The Worldwide Web Consortium (W3C) Web Accessibility Initiative (WAI) is finalizing the latest version of the Web Content Accessibility Guidelines (WCAG). Web Content Accessibility Guidelines 2.2 (WCAG 2.2) extends WCAG's layers of guidance by adding new success criteria focused on making web content more operable and understandable. These changes will be particularly beneficial for users with visual, mobility, and cognitive disabilities.
WCAG 2.2 is currently at the Candidate Recommendation stage and will be finalized soon. This blog post from Knowbility Digital Accessibility Specialist Melissa Green is the first in a series examining the new success criteria. "What's New in WCAG 2.2?" is also the topic of Knowbility's next Be A Digital Ally session, Thursday, December 15, 2022 at 5 PM Central Time (US and Canada). Register for December BADA through Humanitix.
The Web Content Accessibility Guidelines – An Introduction
The Web Content Accessibility Guidelines (WCAG) provide standards for web content accessibility and document how to make web content accessible to people with disabilities. Primarily intended for a technical audience, the WCAG standards have 13 guidelines organized under four principles: Perceivable, Operable, Understandable, and Robust (collectively referred to as "POUR"). Each guideline has success criteria, testable statements that are not technology-specific. The success criteria determine "conformance" to WCAG. In other words, to meet the guidelines, the content needs to meet the success criteria. The success criteria are at three levels: A, AA, and AAA, with Level A as the minimum level of conformance and Level AAA conformance ensuring access to the broadest possible audience.
The Worldwide Web Consortium (W3C) Web Accessibility Initiative (WAI) develops WCAG's technical documents, including the standards/guidelines themselves and references and guides for applying them.
These are the documents for the W3C WAI’s WCAG 2.2 Draft:
- WCAG 2.2 Draft: Candidate Recommendation expected to be finalized in early 2023.
- WCAG 2.2 Supporting Documents
- How to Meet WCAG 2.2: A customizable quick reference to WCAG 2.2 that includes guidelines, success criteria, and techniques for authors to use as they are developing and evaluating web content. The reference includes content from WCAG 2.0, 2.1, and 2.2, and authors can filter in many ways to help them focus on what is relevant.
- Understanding WCAG 2.2: A guide to understanding and implementing WCAG 2.2. There is a short "Understanding" document for each guideline and success criterion.
- Techniques for WCAG 2.2: A collection of techniques and common failures, each in a separate document that includes a description, examples, code, and tests.
- The WCAG Documents: A diagram and description of how the technical documents are related and linked.
WCAG 2.0, 2.1, 2.2 and ... 3? WCAG Past & Future
The Web Content Accessibility Guidelines (WCAG) are developed through a process incorporating community input and consensus development. In the W3C process, Working Groups create specifications and guidelines that undergo multiple rounds of review and revision before W3C publishes them as a Recommendation. Because the standards are stable and referenceable, they do not change after publication. WCAG 2.0 was published in 2008, followed by WCAG 2.1 in 2018.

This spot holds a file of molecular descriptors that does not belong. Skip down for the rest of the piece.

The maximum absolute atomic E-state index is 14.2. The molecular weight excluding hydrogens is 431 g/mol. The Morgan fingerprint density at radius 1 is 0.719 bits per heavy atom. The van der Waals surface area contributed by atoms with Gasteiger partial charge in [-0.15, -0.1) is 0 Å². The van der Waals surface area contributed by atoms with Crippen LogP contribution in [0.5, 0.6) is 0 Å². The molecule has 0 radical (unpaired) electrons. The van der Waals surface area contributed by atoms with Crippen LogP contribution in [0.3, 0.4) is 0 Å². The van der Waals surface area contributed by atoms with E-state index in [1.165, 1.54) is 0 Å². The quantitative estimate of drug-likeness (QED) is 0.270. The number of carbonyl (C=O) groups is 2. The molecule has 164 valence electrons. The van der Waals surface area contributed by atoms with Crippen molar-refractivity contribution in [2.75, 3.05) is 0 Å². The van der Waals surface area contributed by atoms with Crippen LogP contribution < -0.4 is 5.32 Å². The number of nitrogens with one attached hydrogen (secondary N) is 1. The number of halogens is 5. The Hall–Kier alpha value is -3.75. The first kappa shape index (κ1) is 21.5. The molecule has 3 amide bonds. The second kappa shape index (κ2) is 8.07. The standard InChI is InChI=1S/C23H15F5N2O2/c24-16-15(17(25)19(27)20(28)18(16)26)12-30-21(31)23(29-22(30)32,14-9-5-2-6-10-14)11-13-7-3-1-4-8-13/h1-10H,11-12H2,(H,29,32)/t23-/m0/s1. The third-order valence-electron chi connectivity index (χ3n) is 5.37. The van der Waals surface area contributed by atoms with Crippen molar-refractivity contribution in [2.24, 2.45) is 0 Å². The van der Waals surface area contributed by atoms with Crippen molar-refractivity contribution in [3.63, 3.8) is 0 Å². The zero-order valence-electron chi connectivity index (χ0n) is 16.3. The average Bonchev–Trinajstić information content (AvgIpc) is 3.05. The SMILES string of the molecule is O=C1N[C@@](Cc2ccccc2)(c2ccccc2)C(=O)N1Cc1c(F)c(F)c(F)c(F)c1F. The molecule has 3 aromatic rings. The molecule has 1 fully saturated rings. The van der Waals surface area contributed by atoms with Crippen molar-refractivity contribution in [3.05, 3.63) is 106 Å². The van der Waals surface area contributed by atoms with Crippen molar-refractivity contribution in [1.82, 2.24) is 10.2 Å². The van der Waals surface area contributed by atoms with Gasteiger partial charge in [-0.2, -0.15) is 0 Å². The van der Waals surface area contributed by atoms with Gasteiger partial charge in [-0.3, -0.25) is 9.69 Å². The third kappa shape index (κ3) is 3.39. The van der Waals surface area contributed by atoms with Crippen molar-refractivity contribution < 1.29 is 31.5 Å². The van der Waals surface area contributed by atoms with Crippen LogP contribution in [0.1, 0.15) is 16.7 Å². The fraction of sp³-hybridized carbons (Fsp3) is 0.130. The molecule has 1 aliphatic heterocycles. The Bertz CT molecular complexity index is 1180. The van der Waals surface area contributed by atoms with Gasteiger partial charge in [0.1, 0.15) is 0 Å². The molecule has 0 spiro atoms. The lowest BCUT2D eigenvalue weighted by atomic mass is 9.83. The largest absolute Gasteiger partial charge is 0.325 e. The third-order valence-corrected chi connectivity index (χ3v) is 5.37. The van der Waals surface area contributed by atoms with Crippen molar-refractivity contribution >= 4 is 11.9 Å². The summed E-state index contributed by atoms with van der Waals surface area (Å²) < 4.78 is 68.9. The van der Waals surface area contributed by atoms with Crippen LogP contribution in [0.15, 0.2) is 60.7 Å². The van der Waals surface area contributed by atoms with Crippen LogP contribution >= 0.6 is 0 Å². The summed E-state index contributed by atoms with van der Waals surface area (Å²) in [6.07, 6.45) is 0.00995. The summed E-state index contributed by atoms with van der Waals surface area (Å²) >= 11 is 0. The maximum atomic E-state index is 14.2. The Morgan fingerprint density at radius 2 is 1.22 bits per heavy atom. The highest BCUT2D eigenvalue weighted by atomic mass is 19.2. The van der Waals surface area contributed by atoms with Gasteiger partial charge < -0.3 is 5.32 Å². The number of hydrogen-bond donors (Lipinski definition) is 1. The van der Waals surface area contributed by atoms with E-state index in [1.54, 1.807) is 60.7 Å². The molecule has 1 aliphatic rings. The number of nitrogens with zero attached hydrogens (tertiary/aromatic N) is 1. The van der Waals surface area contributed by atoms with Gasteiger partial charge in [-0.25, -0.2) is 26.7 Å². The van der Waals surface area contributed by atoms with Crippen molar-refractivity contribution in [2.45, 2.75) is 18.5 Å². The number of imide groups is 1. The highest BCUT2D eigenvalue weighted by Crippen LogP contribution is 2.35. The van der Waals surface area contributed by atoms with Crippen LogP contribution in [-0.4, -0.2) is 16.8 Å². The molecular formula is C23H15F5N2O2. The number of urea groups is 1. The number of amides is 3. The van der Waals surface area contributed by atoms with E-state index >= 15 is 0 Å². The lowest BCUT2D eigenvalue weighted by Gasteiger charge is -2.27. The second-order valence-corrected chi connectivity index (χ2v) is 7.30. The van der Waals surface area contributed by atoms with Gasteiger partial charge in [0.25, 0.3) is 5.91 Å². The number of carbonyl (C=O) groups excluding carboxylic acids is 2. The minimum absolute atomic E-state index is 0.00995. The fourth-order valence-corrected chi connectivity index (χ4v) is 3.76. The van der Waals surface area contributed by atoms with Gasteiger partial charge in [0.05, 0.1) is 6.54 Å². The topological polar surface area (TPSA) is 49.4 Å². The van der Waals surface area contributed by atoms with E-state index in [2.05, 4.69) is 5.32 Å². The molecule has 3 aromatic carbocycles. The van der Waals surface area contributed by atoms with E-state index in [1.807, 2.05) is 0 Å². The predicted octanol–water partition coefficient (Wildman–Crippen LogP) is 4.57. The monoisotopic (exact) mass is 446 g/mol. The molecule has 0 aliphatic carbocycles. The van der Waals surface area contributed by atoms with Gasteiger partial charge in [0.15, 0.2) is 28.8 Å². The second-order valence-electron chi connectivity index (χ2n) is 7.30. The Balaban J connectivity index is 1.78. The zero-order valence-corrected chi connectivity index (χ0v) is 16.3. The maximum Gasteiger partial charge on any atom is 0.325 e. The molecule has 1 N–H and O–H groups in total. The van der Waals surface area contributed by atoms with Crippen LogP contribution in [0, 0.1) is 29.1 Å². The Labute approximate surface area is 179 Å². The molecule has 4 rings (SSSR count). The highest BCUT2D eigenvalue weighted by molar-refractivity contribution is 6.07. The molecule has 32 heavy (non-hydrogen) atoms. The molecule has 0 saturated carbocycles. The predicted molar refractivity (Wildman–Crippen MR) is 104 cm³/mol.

The Accessibility Guidelines Working Group (ACWG) is finalizing the latest version of the Web Content Accessibility Guidelines, WCAG 2.2. WCAG 2.2 is at the Candidate Recommendation stage of the process, and we expect it to be finalized in early 2023.
Another version of WCAG is also in the works! Information about and an early draft of W3C Accessibility Guidelines WCAG 3.0 (formerly known as "Silver") is available on the W3C/WAI site: WCAG 3 Introduction.
WCAG 2.2 – What's New
While WCAG 2.2 is not yet an official Recommendation, the latest published version and W3C WAI's What's New in WCAG 2.2 Draft give us an idea of what to expect. We anticipate nine new success criteria in WCAG 2.2 (links from W3C WAI):
- Accessible Authentication
- Accessible Authentication (No Exception)
- Consistent Help
- Dragging Movements
- Focus Appearance
- Focus Not Obscured (Enhanced)
- Focus Not Obscured (Minimum)
- Redundant Entry
- Target Size (Minimum)
WCAG 2.2 includes all success criteria from WCAG 2.0 and WCAG 2.1 with no changes to existing criteria. However, one success criterion has changed level. 2.4.7 Focus Visible, Level AA in WCAG 2.1, is a Level A criterion in WCAG 2.2.
WCAG 2.2 builds on WCAG 2.1, and they are backward compatible: web pages that conform to WCAG 2.2 also conform to WCAG 2.1, which should also conform to WCAG 2.0. If you are required to conform with WCAG 2.0 or 2.1, you can update content to WCAG 2.2 without "breaking" conformance with previous versions.
WCAG 2.2 Resources
Knowbility will provide a high-level overview of the new success criteria in our next Be A Digital Ally session, "What's New in WCAG 2.2?", December 15, 2022 at 5 PM Central Time (US and Canada). Register for December BADA through Humanitix. Keep an eye on our website and social media for more in-depth blog posts, webinars, and other WCAG 2.2 learning opportunities.
Resources from the W3C Web Accessibility Initiative:
- WCAG 2.2 Draft: Latest published version of WCAG 2.2. Currently at the Candidate Recommendation stage, we expect WCAG 2.2 to be finalized in early 2023.
- What's New in WCAG 2.2 Draft: Explanation of the proposed new success criteria with examples.
- WCAG 2.2 Supporting Documents: Quick references, guides, and techniques for understanding and meeting WCAG 2.2
- WAI Resources: This page lists W3C WAI technical and educational resources and should be updated to include WCAG 2.2 following its publication as a recommendation.